A new report from National Public Radio — not exactly a right-leaning outlet — claims that the Department of Education and gun control activists have wildly overstated the number of school shootings that took place in 2017.
NPR conducted the study in partnership with Child Trends, which compiles and analyzes data about school-aged children, after realizing that no two outlets were able to provide an exact number of “school shootings” and that the number of school shootings varied widely from outlet to outlet.
The Department of Education reports that there were 235 school shootings during the 2015-2016 school year and told NPR that it relied on self-reported statistics from school districts.
But when NPR dug into the reported incidents, it could confirm just 11 school shootings. More than two thirds of the claimed school shootings “never happened” they said. In 161 of the reported incidents, school officials weren’t aware anything had happened. In four of the incidents, “something did happen, but it didn’t meet the government’s parameters for a shooting.”
The “235” number is cited often in regards to school shootings, but even major gun control advocacy organizations like Everytown for Gun Safety couldn’t confirm the government’s data. They found just 29 school shootings. The ACLU, which also conducted its own research, found “fewer than a dozen.”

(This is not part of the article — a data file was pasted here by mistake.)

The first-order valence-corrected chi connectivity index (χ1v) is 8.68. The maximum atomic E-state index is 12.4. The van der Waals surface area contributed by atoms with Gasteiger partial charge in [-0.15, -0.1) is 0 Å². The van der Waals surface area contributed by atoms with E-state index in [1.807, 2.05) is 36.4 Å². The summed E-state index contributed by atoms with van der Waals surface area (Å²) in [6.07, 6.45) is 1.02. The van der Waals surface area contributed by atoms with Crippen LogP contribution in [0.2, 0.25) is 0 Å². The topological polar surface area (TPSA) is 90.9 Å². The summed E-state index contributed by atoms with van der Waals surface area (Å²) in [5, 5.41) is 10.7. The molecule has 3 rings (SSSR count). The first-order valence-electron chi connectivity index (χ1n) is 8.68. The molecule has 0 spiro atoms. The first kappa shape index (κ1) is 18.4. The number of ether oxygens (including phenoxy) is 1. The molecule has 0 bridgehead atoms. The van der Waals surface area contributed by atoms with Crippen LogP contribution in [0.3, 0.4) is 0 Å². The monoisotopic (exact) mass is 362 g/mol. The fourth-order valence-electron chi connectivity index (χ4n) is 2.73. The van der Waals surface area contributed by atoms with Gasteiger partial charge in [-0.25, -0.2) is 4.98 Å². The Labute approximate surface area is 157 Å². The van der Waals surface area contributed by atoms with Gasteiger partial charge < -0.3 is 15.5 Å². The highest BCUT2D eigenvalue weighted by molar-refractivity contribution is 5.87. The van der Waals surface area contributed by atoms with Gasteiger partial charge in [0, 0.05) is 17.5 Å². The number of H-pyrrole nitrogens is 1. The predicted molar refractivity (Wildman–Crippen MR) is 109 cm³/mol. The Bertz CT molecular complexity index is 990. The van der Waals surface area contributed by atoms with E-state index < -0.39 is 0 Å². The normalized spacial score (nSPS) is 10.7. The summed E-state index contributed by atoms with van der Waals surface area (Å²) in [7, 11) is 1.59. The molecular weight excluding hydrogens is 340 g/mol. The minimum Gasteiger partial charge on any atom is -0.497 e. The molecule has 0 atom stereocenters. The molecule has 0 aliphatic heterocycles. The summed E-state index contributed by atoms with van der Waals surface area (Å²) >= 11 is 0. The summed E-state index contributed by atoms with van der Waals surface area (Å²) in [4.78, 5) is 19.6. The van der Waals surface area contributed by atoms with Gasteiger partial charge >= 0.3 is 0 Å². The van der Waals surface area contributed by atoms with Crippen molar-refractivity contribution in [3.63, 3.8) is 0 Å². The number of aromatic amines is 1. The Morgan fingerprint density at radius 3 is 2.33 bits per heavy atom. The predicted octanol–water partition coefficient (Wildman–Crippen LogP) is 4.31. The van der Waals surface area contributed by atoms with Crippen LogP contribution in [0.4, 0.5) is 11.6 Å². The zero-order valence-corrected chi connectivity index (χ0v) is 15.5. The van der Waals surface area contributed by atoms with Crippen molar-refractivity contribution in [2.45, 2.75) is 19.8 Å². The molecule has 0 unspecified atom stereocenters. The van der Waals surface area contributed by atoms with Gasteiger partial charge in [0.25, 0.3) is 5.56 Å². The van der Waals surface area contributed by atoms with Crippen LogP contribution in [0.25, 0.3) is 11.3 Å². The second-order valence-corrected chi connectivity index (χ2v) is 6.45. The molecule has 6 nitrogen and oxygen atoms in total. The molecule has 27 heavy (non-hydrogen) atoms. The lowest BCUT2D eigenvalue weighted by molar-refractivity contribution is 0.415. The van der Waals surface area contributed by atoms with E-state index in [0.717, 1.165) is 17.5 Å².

The discrepancy harkens back to an earlier statistical error that blanketed social media in the days and weeks after the Parkland school shooting: that in the United States one school shooting happens, on average, every 2.5 days. A similar problem occurred after Santa Fe, when news outlets reported there had been “18 school shootings” from January through May of 2018.
The problem, NPR suggests, is that different statistical bodies define a “shooting” differently. The “2.5” number that surfaced after Parkland included any gun-related incident that occurred anywhere near a school, even if that incident was after school hours and did not involve a student. The “18” number defined non-mass shootings as “school shootings” in a similar way, mixing in gang violence.
The DOE’s numbers include mistakes made by school districts (one district reported 37 shootings when it meant to report 37 incidents of students possessing a knife, gun, or other weapon), and a number of incidents that are obviously not school shootings, including “a report of a toy cap gun fired on a school bus” and a student who “took a picture of himself at home holding a gun and posted it to social media.”
NPR suggests that the federal government needs to either improve its data collection policies or streamline reporting requirements for school districts to get better numbers.